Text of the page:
“Children need to be able to identify, label and communicate their feelings,” she says. “It’s important to make discussing feelings part of your everyday routine. This will help build social and emotional intelligence in your child – both life skills that set children up for success.”
- What is the one thing that keeps you going even when you want to give up?
- How fortunate do you think you are and in what ways?
- When you disagree with your friends, how do you show it?
- How would you interact with someone who’s slightly different from you- say physically or mentally?
- What do you worry about the most?
- How many times have you felt jealous of your friends and why?
- If you could go back in time and change three wrong things you did, what would they be?
- Have you ever felt that you should have spoken up instead of keeping quiet?
- Do you feel that a particular situation would’ve been better if you had maintained silence?
- When do you think you made a wrong choice?
- Do you think you are short tempered and fly off your handle too often, or are you very patient and take a long time to get angry?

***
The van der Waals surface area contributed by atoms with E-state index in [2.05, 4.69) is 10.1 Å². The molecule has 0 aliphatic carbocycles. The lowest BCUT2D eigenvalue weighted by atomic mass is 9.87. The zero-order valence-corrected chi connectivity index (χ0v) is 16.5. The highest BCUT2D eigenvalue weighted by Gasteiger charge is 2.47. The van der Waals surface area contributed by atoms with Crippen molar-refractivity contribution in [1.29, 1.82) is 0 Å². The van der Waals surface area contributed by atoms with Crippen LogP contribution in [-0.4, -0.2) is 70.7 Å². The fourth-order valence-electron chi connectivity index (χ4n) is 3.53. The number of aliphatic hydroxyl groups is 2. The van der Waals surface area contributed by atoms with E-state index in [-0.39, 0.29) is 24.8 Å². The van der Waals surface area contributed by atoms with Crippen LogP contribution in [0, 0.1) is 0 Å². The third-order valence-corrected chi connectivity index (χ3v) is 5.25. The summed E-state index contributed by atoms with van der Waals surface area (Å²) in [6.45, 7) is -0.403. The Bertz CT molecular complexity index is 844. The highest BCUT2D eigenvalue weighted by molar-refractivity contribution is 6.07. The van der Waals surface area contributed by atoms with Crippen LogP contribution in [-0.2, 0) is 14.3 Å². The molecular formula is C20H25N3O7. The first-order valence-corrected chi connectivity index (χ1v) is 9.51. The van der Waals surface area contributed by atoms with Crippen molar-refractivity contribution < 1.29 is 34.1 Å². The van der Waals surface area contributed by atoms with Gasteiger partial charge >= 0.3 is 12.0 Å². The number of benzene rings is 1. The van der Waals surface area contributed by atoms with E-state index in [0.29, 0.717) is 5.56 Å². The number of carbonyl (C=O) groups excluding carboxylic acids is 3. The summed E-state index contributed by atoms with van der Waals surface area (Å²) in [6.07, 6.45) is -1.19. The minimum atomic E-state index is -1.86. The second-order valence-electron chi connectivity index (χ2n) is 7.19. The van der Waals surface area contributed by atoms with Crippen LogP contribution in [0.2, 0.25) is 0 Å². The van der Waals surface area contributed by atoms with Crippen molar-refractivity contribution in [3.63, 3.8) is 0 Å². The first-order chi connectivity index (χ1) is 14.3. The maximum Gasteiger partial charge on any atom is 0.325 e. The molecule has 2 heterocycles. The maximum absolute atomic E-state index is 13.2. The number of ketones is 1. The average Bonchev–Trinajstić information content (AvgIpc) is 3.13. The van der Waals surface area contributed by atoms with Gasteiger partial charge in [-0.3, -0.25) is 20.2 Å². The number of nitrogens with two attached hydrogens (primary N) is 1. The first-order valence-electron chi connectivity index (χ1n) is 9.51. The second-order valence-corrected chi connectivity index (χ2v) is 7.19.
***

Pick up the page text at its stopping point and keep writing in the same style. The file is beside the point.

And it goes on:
- Do you remember an incident when you demonstrated great patience and were rewarded for it?
- Have you ever lied because you were afraid of the consequences?
- Tell me one achievement which you actually nailed after repeated attempts.
If you are tired of answers in monosyllables, and I’m sure parents of most boys would nod all the way in agreement, you need some great questions that’ll help your kids open up more to you.
Vickie Falcone, author of Buddha Never Raised Kids and Jesus Didn’t Drive Carpool suggests a feeling of ‘connectedness’ is the most important factor in a child’s ultimate success and happiness. Her concept of PHIL ‘EM UP is a great one. It says in order to build strong relationships with our children, we need to give them choices and control over a few things (so they can feel POWERFUL), acknowledge their feelings (so they can feel HEARD), ask their opinions (so they can feel IMPORTANT) and show them unconditional love (so they can feel LOVED).